The magazine that got General McChrystal fired comes at us next month with another Obama cover, this one bearing a pic of a stern and suited president, hands in pockets, behind the cover line, “Obama Fights Back—The Rolling Stone Interview.”
But you won’t have to wait for the magazine’s November edition to read the conversation between Jann Wenner, Eric Bates and the president inside; the folks at Rolling Stone published the interview this morning, clearly sensing they were on to something good.
They were right. It’s a long and meaty thing—they got an hour and fifteen minutes with the president in the Oval Office—and covers everything from Afghanistan to BP to Goldman Sachs to filibusters to the midterms, and of course, includes the requisite “What’s on your iPod?” question. One passage likely to set the liberal blogosphere ablaze is this little spiel from the president, who returned to the Oval Office after leaving the interview to volunteer a few extra thoughts:
One closing remark that I want to make: It is inexcusable for any Democrat or progressive right now to stand on the sidelines in this midterm election. There may be complaints about us not having gotten certain things done, not fast enough, making certain legislative compromises. But right now, we’ve got a choice between a Republican Party that has moved to the right of George Bush and is looking to lock in the same policies that got us into these disasters in the first place, versus an administration that, with some admitted warts, has been the most successful administration in a generation in moving progressive agendas forward.
The idea that we’ve got a lack of enthusiasm in the Democratic base, that people are sitting on their hands complaining, is just irresponsible.
Coupled with the Vice President’s comment yesterday about “whining” liberals, we should expect some pushback today.
The media doesn’t play a big part in Wanner and Bates’s line of questioning, but the president does offer a few choice words on our dear profession—few of them overly adulatory. Asked, inevitably, what he thinks of Fox News, Obama demonstrates some solid historical knowledge of the press:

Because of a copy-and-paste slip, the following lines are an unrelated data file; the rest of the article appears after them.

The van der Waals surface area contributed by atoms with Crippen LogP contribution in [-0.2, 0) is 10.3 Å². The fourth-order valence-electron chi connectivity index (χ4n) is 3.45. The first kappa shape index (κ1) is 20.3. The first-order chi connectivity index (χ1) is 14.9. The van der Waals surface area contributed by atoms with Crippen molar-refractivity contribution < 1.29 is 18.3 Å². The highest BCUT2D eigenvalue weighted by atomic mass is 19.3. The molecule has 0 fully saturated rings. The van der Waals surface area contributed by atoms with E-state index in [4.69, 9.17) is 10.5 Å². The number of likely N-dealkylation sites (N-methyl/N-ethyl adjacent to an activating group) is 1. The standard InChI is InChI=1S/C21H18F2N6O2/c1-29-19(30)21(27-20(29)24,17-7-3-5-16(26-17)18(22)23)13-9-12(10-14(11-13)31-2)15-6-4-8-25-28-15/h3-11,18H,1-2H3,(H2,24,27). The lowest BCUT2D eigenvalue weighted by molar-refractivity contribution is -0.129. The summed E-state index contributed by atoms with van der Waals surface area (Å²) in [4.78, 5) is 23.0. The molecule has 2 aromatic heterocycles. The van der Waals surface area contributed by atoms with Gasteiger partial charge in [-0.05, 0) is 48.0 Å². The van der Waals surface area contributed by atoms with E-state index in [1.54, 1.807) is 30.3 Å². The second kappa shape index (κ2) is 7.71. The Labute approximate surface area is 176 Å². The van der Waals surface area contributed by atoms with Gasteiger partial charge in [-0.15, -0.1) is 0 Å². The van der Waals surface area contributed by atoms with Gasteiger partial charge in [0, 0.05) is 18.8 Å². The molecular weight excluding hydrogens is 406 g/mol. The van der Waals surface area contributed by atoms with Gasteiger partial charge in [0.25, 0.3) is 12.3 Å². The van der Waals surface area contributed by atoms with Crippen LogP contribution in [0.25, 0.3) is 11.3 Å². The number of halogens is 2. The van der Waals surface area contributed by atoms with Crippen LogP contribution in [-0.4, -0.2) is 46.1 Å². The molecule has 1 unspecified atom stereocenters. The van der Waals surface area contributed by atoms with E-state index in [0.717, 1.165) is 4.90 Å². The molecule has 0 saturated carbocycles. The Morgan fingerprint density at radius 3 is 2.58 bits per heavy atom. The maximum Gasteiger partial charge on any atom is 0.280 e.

[Laughs] Look, as president, I swore to uphold the Constitution, and part of that Constitution is a free press. We’ve got a tradition in this country of a press that oftentimes is opinionated. The golden age of an objective press was a pretty narrow span of time in our history. Before that, you had folks like Hearst who used their newspapers very intentionally to promote their viewpoints. I think Fox is part of that tradition — it is part of the tradition that has a very clear, undeniable point of view. It’s a point of view that I disagree with. It’s a point of view that I think is ultimately destructive for the long-term growth of a country that has a vibrant middle class and is competitive in the world. But as an economic enterprise, it’s been wildly successful. And I suspect that if you ask Mr. Murdoch what his number-one concern is, it’s that Fox is very successful.
He also pays lip service to the Huffington Post and Rolling Stone itself when asked about frustration in his base:
I could have had a knock-down, drag-out fight on the public option that might have energized you and The Huffington Post, and we would not have health care legislation now. I could have taken certain positions on aspects of the financial regulatory bill, where we got 90 percent of what we set out to get, and I could have held out for that last 10 percent, and we wouldn’t have a bill. You’ve got to make a set of decisions in terms of “What are we trying to do here? Are we trying to just keep everybody ginned up for the next election, or at some point do you try to win elections because you’re actually trying to govern?” I made a decision early on in my presidency that if I had an opportunity to do things that would make a difference for years to come, I’m going to go ahead and take it.